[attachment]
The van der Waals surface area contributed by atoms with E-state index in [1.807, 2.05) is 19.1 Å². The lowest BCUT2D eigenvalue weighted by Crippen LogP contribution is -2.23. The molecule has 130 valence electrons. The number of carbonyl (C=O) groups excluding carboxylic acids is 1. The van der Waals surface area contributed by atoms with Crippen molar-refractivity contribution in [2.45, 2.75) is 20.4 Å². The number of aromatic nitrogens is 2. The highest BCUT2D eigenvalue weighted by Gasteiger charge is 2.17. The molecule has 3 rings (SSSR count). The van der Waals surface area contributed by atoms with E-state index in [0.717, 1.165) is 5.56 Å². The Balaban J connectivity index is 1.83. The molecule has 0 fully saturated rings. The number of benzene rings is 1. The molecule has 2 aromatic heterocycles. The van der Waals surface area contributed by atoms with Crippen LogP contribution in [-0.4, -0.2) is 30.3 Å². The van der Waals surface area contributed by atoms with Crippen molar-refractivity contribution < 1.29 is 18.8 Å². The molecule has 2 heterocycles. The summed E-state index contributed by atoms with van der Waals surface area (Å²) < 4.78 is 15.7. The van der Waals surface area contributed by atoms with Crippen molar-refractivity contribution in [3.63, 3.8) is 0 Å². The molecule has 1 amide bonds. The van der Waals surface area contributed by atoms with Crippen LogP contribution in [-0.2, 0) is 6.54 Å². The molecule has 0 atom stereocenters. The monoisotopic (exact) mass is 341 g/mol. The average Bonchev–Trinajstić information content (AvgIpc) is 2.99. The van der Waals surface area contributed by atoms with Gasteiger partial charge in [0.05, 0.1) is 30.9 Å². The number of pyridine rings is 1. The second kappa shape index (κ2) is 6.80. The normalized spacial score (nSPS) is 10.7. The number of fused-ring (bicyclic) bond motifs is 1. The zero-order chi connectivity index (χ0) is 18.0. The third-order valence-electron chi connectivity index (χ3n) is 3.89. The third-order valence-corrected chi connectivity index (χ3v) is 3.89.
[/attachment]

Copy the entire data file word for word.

The van der Waals surface area contributed by atoms with E-state index in [1.807, 2.05) is 19.1 Å². The lowest BCUT2D eigenvalue weighted by Crippen LogP contribution is -2.23. The molecule has 130 valence electrons. The number of carbonyl (C=O) groups excluding carboxylic acids is 1. The van der Waals surface area contributed by atoms with Crippen molar-refractivity contribution in [2.45, 2.75) is 20.4 Å². The number of aromatic nitrogens is 2. The highest BCUT2D eigenvalue weighted by Gasteiger charge is 2.17. The molecule has 3 rings (SSSR count). The van der Waals surface area contributed by atoms with E-state index in [0.717, 1.165) is 5.56 Å². The Balaban J connectivity index is 1.83. The molecule has 0 fully saturated rings. The number of benzene rings is 1. The molecule has 2 aromatic heterocycles. The van der Waals surface area contributed by atoms with Crippen LogP contribution in [-0.4, -0.2) is 30.3 Å². The van der Waals surface area contributed by atoms with Crippen molar-refractivity contribution < 1.29 is 18.8 Å². The molecule has 2 heterocycles. The summed E-state index contributed by atoms with van der Waals surface area (Å²) < 4.78 is 15.7. The van der Waals surface area contributed by atoms with Crippen molar-refractivity contribution in [3.63, 3.8) is 0 Å². The molecule has 1 amide bonds. The van der Waals surface area contributed by atoms with Crippen LogP contribution in [-0.2, 0) is 6.54 Å². The molecule has 0 atom stereocenters. The monoisotopic (exact) mass is 341 g/mol. The average Bonchev–Trinajstić information content (AvgIpc) is 2.99. The van der Waals surface area contributed by atoms with Gasteiger partial charge in [0.05, 0.1) is 30.9 Å². The number of pyridine rings is 1. The second kappa shape index (κ2) is 6.80. The normalized spacial score (nSPS) is 10.7. The number of fused-ring (bicyclic) bond motifs is 1. The zero-order chi connectivity index (χ0) is 18.0. The third-order valence-electron chi connectivity index (χ3n) is 3.89. The third-order valence-corrected chi connectivity index (χ3v) is 3.89.